Then there is the immortal Mo Farah of Great Britain, the reigning Olympic champion in 5000 and 10,000m. Farah has promised his friends about seeking the historic Olympic double in Rio. One unforgettable highlight of 2012 London Games was the Mobot Celebration. In the very last athletic action at London’s Olympic stadium, 80000 people remained glued to their seats to watch Farah receive his 5000m gold. Like the proverbial bolt from the blue, Usain Bolt suddenly presented himself to join his British friend. While everyone intently watched, the pair exchanged race celebrations with Farah emulating Bolt’s signature bow-and-arrow pose while Bolt took his hands over his head to make the M-shape and did the Mobot. Wild cheering followed and that picture found the front pages of several British tabloids.

Ashton Eaton is an incomparable decathlete and a strong gold medal hope for USA. The reigning Olympic and World Champion is only the second person in history to break the 9000 point barrier in 2012 with 9039. During the 2015 world championships in Beijing, Eaton broke his own record with 9045.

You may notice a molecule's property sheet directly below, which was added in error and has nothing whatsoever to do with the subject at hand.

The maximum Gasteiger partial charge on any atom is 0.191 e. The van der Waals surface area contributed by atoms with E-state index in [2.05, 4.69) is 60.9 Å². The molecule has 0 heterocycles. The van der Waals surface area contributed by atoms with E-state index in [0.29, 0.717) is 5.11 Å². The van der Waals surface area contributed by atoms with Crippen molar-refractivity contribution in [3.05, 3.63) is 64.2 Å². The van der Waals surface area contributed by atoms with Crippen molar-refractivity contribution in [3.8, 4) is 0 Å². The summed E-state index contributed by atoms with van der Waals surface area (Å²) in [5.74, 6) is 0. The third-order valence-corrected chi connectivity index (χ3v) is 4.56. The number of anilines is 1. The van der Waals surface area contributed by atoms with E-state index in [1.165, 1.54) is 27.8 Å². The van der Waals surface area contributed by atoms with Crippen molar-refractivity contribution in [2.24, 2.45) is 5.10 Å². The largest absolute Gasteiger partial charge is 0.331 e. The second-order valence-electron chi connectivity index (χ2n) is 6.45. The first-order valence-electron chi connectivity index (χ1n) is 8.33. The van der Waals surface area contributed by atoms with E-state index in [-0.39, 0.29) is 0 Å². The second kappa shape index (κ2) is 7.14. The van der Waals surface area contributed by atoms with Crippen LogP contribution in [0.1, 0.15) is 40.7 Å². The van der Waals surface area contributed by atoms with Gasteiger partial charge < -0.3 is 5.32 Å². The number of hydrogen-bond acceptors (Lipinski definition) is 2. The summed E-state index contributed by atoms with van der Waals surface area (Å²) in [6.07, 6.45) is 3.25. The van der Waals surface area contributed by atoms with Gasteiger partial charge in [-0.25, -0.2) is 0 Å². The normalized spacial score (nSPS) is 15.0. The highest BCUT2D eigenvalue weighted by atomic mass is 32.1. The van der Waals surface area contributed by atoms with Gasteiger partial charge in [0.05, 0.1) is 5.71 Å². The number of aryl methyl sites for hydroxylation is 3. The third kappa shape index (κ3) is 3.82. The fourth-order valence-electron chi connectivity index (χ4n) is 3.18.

Two athletes in short sprints can possibly make their impact at Rio. With Bolt and Gatlin going out of scene after Rio, Canadian Andre De Grasse and American Trayvon Bromell may assume prominence in later years. They are both 21 years of age and in 100m sprint; they finished in the joint third place behind Bolt and Gatlin at Beijing last year. Another athlete, who has stayed in Bolt’s shadows, is his compatriot Yohan Blake. After Bolt’s WR time of 9.58 seconds, Blake is the second fastest to have run 100m in 9.69. Nicknamed as the Beast, Blake has picked up a spate of injuries in recent years, but when he strikes form, Blake can push Bolt to the wire in 100 and 200m. Since he will also be a part of Jamaican 4×100 team, Blake can certainly hope to win his third Olympic gold at Rio.

Genzebe_Dibaba_by_Augustas_DidzgalvisAs mentioned earlier, three women athletes would be eying for their third successive Olympic gold medals in Rio. Ethiopian Tirunesh Dibaba won 10000m at Beijing and London and she will attempt to do it for the third time at Rio. The same goes for New Zealander Valerie Adams in shot put and Jamaica’s Shelley-Ann Fraser-Pryce in 100m sprint. Of many others in line for Olympic gold at Rio are; Colombian woman triple jumper Caterine Ibarguen, Pole-vault world record holder Frenchman Renaud Lavillenie, Croatian woman discus specialist Sandra Perkovic, Britain’s woman heptathlon star Jessica Ennis-Hill, 18-year old American woman high jumper Vashti Cunningham, American men’s triple jumper Christian Taylor and Polish men’s discus thrower Piotr Malachowski.